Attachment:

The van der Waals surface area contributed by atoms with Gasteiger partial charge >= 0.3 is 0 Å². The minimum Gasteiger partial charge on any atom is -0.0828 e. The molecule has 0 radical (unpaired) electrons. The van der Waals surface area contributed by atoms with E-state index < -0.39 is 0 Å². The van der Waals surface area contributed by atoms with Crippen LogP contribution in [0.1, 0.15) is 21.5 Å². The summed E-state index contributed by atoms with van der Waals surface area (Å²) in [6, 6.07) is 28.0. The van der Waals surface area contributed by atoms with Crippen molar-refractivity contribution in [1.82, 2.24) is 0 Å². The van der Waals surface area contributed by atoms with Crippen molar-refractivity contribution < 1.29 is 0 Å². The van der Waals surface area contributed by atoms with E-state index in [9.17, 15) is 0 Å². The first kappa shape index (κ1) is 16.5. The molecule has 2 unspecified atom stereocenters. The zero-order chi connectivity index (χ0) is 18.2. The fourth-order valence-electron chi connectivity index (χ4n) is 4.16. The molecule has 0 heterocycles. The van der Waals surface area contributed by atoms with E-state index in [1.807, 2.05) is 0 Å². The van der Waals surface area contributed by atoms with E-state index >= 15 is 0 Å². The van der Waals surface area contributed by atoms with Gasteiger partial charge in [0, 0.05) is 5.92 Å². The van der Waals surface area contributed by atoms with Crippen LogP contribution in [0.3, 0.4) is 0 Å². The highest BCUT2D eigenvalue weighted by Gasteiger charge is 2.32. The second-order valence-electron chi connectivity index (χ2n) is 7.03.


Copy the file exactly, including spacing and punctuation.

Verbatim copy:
The van der Waals surface area contributed by atoms with Gasteiger partial charge >= 0.3 is 0 Å². The minimum Gasteiger partial charge on any atom is -0.0828 e. The molecule has 0 radical (unpaired) electrons. The van der Waals surface area contributed by atoms with E-state index < -0.39 is 0 Å². The van der Waals surface area contributed by atoms with Crippen LogP contribution in [0.1, 0.15) is 21.5 Å². The summed E-state index contributed by atoms with van der Waals surface area (Å²) in [6, 6.07) is 28.0. The van der Waals surface area contributed by atoms with Crippen molar-refractivity contribution in [1.82, 2.24) is 0 Å². The van der Waals surface area contributed by atoms with Crippen molar-refractivity contribution < 1.29 is 0 Å². The van der Waals surface area contributed by atoms with E-state index in [9.17, 15) is 0 Å². The first kappa shape index (κ1) is 16.5. The molecule has 2 unspecified atom stereocenters. The zero-order chi connectivity index (χ0) is 18.2. The fourth-order valence-electron chi connectivity index (χ4n) is 4.16. The molecule has 0 heterocycles. The van der Waals surface area contributed by atoms with E-state index in [1.807, 2.05) is 0 Å². The van der Waals surface area contributed by atoms with E-state index >= 15 is 0 Å². The van der Waals surface area contributed by atoms with Gasteiger partial charge in [0, 0.05) is 5.92 Å². The van der Waals surface area contributed by atoms with Crippen LogP contribution in [0.3, 0.4) is 0 Å². The highest BCUT2D eigenvalue weighted by Gasteiger charge is 2.32. The second-order valence-electron chi connectivity index (χ2n) is 7.03.